Episode 30 was all about the Blake’s 7 RPG, the fan produced roleplaying game that was printed and distributed by Horizons, the Blake’s 7 Appreciation Club. When the GROGPOD was published one of the GROGSQUAD linked it to Kin-Ming Looi and Zoe Taylor, the designers of the game.
It was lovely to hear that the two friends are listeners and were more than happy to share their reminiscences of producing the game via messenger, while Zoe was perusing a stately home and Kin was geocaching.
Dirk: We always begin our interviews by going backwards to the point that you started playing. What were you playing and who were you playing with?
Zoe: I started playing with Call of Cthulhu; I always had in interest in gothic horror and my boyfriend at the time wanted to try role-playing so [we played with] two of his mates.
Kin-Ming: In my case, that would be the 1977 edition of Basic Dungeons and Dragons; played initially back in 1979/80 with my mother and sister but that was very short-lived as I had watched some older boys at school playing Advanced D&D and was aware that the Basic set was distinctly simplistic by comparison (e.g. all weapons did 1d6 damage). I quickly graduated to AD&D. After I got over the shock of the book prices, I played with friends at school. Things really took off when I started going to boarding school with lot more time to play on account of not a whole lot else going on!
Dirk: How did you meet? Were you playing RPGs together?
Zoe: We met due to Blake’s Seven. We both joined Horizon, the B7 appreciation society and the Newsletters had penpal section; we started off writing letters to each other about B7, Dr Who and other science fiction. I think it was a while before we met in person at a Horizon gathering. Then at B7 Cons too. We just got on so well. We planned at various times to join the same game but it did not quite work out.
Kin-Ming: I’d tried running a play-test of B7 RPG at my local club, figured it had gone down well and was do-able, but needed more work. I thought, I’d go to the pen pals section of the Horizon newsletter looking for a collaborator. My, this takes me back. The receptionist at work was puzzled by the sheer volume of personal post I was putting in the out-tray!
Zoe: My goodness me, yes, letters were flying both ways, at least once a week and they were very long
Kin-Ming: I was in the privileged position of being an early owner of an inkjet and then a laser printer, not to mention Ami Pro, an early Windows WYSIWYG word processor. Email connectivity took a little longer to connect – it’d be intolerable now – but, back then, compared with the frequency of Horizon newsletters, it felt miraculously fast.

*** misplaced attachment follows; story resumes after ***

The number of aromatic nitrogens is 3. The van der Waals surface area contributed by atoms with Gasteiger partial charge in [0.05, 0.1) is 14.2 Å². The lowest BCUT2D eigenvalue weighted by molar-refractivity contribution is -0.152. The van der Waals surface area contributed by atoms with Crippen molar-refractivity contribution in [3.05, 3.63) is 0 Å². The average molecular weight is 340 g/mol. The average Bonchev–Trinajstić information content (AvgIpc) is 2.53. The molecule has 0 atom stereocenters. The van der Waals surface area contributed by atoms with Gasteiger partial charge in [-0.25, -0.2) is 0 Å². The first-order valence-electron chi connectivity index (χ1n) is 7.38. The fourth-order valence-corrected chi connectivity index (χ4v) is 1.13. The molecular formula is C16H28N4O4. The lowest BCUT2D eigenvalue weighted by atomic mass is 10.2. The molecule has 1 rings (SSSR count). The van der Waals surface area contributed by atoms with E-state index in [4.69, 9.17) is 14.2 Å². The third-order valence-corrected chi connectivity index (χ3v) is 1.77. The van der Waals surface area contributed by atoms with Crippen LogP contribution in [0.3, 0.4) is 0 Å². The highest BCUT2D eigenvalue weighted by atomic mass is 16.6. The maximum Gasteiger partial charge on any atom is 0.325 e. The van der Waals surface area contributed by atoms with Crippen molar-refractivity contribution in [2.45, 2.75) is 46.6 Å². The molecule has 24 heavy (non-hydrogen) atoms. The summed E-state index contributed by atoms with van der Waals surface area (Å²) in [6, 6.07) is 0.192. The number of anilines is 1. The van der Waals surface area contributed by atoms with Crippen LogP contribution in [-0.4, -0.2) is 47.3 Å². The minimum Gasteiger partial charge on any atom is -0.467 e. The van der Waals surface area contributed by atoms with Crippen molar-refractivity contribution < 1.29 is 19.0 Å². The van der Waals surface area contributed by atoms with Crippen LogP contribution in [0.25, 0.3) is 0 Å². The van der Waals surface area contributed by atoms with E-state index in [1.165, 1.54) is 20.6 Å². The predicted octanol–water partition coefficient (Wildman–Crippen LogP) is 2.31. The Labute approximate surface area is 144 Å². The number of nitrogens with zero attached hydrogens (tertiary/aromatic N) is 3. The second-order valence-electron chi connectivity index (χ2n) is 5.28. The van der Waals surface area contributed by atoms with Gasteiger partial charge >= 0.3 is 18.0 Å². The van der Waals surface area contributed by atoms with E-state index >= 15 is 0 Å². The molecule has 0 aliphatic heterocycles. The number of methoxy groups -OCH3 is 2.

Dirk: What is it about Blake’s 7 that caught your imagination? Why do think it’s so enduring?
Kin-Ming: For me, B7 had a compellingly bleak, grim feel to it, had a large ensemble cast that both seemed suited to group RPG play and, unlike the likes of Star Wars, didn’t have an off-the-shelf game I could buy. It it had, I’d just have bought it. The many one-liners, especially Avon’s, struck me as the sort of things players said in games, hence the list of quotes in the rule-book.
Zoe: I agree it was bleak. The lack of budget for special FX meant there was more emphasis on characters. It also gave stronger female role-models; as an electronic engineer there wasn’t many offered by Star Wars or Dr Who.
Kin-Ming: Yeah, I was hooked on B7 from the first episode I saw, TRIAL (Episode 6, Season 2), when I arrived in the UK. From the start, even at an early age, it astonished me because it referenced a main character having just died in a futile attack on the Federation. Not to mention Travis’ politically expedient court martial for war crimes and his speech on the Federation’s institutional responsibility were all heady stuff for a prime time programme.
It was many years later that I got to see all the previous episodes. Indeed, getting to see episodes was a key reason to go to Horizon meetings. I’d argue the BBC’s release of the full VHS episodes was as important to being able to do the game as PCs and laser printers! Tony Attwood’s Programme Guide was insufficient.